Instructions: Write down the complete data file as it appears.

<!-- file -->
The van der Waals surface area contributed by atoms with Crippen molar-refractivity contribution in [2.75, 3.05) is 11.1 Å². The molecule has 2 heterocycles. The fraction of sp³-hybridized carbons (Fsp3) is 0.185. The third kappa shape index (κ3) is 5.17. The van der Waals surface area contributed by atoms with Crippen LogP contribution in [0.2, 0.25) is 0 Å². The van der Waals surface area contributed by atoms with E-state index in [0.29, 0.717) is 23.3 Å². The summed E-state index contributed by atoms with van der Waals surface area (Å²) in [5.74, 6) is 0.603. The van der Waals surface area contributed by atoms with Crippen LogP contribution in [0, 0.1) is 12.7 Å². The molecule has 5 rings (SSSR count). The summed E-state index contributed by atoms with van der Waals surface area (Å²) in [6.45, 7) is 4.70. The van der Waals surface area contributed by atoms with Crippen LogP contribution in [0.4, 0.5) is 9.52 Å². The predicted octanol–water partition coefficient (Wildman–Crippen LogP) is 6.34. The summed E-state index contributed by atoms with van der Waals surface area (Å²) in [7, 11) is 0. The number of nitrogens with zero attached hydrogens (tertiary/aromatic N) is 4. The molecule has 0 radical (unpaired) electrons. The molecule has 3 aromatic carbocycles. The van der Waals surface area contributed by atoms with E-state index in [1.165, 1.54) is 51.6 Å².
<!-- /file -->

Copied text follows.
The van der Waals surface area contributed by atoms with Crippen molar-refractivity contribution in [2.75, 3.05) is 11.1 Å². The molecule has 2 heterocycles. The fraction of sp³-hybridized carbons (Fsp3) is 0.185. The third kappa shape index (κ3) is 5.17. The van der Waals surface area contributed by atoms with Crippen LogP contribution in [0.2, 0.25) is 0 Å². The van der Waals surface area contributed by atoms with E-state index in [0.29, 0.717) is 23.3 Å². The summed E-state index contributed by atoms with van der Waals surface area (Å²) in [5.74, 6) is 0.603. The van der Waals surface area contributed by atoms with Crippen LogP contribution in [0, 0.1) is 12.7 Å². The molecule has 5 rings (SSSR count). The summed E-state index contributed by atoms with van der Waals surface area (Å²) in [6.45, 7) is 4.70. The van der Waals surface area contributed by atoms with Crippen LogP contribution in [0.4, 0.5) is 9.52 Å². The predicted octanol–water partition coefficient (Wildman–Crippen LogP) is 6.34. The summed E-state index contributed by atoms with van der Waals surface area (Å²) in [7, 11) is 0. The number of nitrogens with zero attached hydrogens (tertiary/aromatic N) is 4. The molecule has 0 radical (unpaired) electrons. The molecule has 3 aromatic carbocycles. The van der Waals surface area contributed by atoms with E-state index in [1.165, 1.54) is 51.6 Å².